* If You Give a Pig a Pancake, Laura Numeroff and Felicia Bond. I know there are other “If You Give” books, but this is my personal favorite.
* Click, Clack, Moo–Cows that Type, Doreen Cronin and Betsy Lewin

Books that sound great when read aloud:
* The Maestro Plays, Bill Martin Jr. and Vladimir Radunsky
* Where the Wild Things Are, Marurice Sendak
* Madeline, Ludwig Bemelmans
* What Can You Do With a Shoe? Beatrice de Regniers and Maurice Sendak

Older Kids–don’t let them kid you; even older kids like a picture book now and again. A plug for the Caldecott books: they really are wonderful.

* The Tale of Custard the Dragon, Ogden Nash and Lynn Musinger
* The Stinky Cheese Man and other Fairly Stupid Tales, Jon Sciezka and Lane Smith. To be honest, I love all their books; we just happen to own this one.
* Cloudy With a Chance of Meatballs, Judi Barrett and Ron Barrett
* So You Want to Be President?, Judith St. George and David Small
* Owl Moon, Jane Yolen and John Schoenherr
* Mailing May, Michael O. Tunnell and Ted Rand
* When Jessie Came Across the Sea, Amy Hest and P.J. Lynch
* Paul Revere’s Ride, Henry Wadsworth Longfellow, illustrated by Ted Rand. Here is a book that pretty much sums up what makes a good picture book: you can put whatever text you like and if the pictures are wonderful, kids will eat it up. My oldest, when she was 4, loved hearing this book, if only because the pictures are so captivating.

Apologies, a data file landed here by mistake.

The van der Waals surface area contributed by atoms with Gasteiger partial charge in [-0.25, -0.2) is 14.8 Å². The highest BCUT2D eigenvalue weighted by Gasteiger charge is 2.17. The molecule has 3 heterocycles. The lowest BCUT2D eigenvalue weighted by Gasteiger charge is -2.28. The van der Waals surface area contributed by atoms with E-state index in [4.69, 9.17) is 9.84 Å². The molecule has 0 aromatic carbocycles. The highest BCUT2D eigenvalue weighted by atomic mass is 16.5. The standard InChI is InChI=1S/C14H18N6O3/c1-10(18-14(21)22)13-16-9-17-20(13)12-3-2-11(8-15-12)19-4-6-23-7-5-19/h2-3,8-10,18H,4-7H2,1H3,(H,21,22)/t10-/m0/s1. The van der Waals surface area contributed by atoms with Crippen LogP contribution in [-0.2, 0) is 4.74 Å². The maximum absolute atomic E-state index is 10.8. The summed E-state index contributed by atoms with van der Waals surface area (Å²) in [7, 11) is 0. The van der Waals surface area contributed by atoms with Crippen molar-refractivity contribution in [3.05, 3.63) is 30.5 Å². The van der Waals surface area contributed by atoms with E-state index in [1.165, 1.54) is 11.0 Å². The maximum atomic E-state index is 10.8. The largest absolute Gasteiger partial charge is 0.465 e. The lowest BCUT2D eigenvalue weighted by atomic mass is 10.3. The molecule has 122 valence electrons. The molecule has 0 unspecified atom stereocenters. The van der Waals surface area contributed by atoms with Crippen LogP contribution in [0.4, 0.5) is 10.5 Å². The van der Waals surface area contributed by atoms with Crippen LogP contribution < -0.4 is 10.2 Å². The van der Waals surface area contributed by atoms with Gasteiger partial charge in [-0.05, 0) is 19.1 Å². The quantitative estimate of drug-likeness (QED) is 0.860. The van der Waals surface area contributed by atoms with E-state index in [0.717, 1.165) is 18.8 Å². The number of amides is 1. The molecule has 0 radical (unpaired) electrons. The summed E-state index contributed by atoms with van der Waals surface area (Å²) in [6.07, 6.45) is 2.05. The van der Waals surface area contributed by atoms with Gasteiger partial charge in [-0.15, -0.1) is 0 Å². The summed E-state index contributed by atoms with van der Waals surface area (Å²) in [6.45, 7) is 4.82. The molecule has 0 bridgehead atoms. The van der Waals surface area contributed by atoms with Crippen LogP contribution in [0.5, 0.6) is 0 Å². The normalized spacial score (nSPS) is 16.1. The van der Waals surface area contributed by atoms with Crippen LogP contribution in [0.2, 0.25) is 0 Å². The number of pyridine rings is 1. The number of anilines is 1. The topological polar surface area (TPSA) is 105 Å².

Chapter Books:

I think when to read a particular chapter book to your child is really a personal decision. You know your child best, and what that child can handle. My oldest didn’t want anything to do with the Narnia series or Wizard of Oz; both were too scary. My second has eaten them up, the Wizard of Oz being her favorite book. I haven’t allowed my oldest to read past the fourth book in the Harry Potter series (though reading the fifth is under negotiation), mostly because of her tendency to be terrified.

I’m not going to list Harry Potter, the Little House series or Narnia; I think they’re a given as good read-aloud books. I could go on and on in these lists, but I’ll limit myself to 10.

Read aloud:
* The Wonderful Wizard of Oz, L. Frank Baum. There are others, some of which I’ve read. But the first is the best.
* Secret Garden and/or The Little Princess, Frances Hodgson Burnett. Get the editions illustrated by Tasha Tudor, they’re priceless.
* The Indian in the Cupboard, Lynne Reid Banks
* The Hobbit, J.R.R. Tolkein. I probably would have loved this book as a kid had someone read it aloud to me.
* All-of-a-Kind Family, Sydney Taylor. A great book about a Jewish family. One of my first exposures to Judaism as a kid.